A Hospital RacesTo Learn LessonsOf Ferrari Pit Stop Auto Crew Teaches SurgeonsSmall Errors Can Add UpOn the Track, or in the ICU
Dr. McEwan as 'Lollipop Man'
By GAUTAM NAIK, WSJ November 14, 2006; Page A1
Our Driving Organic Growth executive education class was a great success! The participants again marveled of how we integrated Kellogg’s intellectual capital with the market proven process Market Driven Growth. They reinforced the power of coming to the class in teams from the same company as they developed their own Growth Initiative Journal, a tool designed to apply the class lessons to their own, immediate growth challenges. The class in May (14 to 17th) is starting to fill up!
As a pure marketing effort to the KIN members who have not attended the course, here are a few quotes that we were given permission to replicate...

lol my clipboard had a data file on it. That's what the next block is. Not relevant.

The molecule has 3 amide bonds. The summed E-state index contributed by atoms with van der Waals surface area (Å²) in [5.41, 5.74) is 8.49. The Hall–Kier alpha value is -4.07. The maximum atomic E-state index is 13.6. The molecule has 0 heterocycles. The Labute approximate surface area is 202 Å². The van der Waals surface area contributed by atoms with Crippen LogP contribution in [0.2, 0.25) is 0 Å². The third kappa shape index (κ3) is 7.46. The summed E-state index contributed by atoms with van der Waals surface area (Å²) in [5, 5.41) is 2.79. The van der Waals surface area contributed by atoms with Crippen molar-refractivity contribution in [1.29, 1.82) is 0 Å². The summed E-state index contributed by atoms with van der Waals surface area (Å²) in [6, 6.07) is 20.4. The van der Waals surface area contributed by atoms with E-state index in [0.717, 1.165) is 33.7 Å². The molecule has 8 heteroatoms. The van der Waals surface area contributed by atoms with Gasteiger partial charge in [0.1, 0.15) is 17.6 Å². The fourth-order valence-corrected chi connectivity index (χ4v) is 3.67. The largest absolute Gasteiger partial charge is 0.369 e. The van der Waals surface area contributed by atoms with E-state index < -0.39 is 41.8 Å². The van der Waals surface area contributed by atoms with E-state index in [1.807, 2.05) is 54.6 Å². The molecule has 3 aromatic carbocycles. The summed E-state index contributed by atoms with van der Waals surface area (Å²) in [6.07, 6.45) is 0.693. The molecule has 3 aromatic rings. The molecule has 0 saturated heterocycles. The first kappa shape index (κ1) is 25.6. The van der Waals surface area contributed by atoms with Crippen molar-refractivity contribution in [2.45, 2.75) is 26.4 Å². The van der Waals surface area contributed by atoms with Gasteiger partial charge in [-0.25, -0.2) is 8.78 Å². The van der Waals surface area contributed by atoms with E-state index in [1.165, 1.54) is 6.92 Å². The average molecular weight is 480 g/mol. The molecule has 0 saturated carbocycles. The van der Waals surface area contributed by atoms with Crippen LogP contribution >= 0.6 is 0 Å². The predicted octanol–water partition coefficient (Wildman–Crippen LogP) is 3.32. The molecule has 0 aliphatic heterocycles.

“At last, a practical approach to growing innovation cultures within our organizations! Real tools coupled with keen insights presented by world-class practitioners. This is a high-water mark in executive education!” – Director of Strategic Planning, Raytheon
“This was an excellent program that married the rich experience of a world class practitioner with the intellectual power of top notch academics. A winning combination.” -- Partner, RPOptions Management Consultants
“This class helped create a process by which to identify, prioritize, develop and grow new business opportunities in a way more likely to integrate into my company.” -- GM & DVP, Automatic Data Processing
One of the students pointed out this article that is a great example of getting ideas from very different sources...........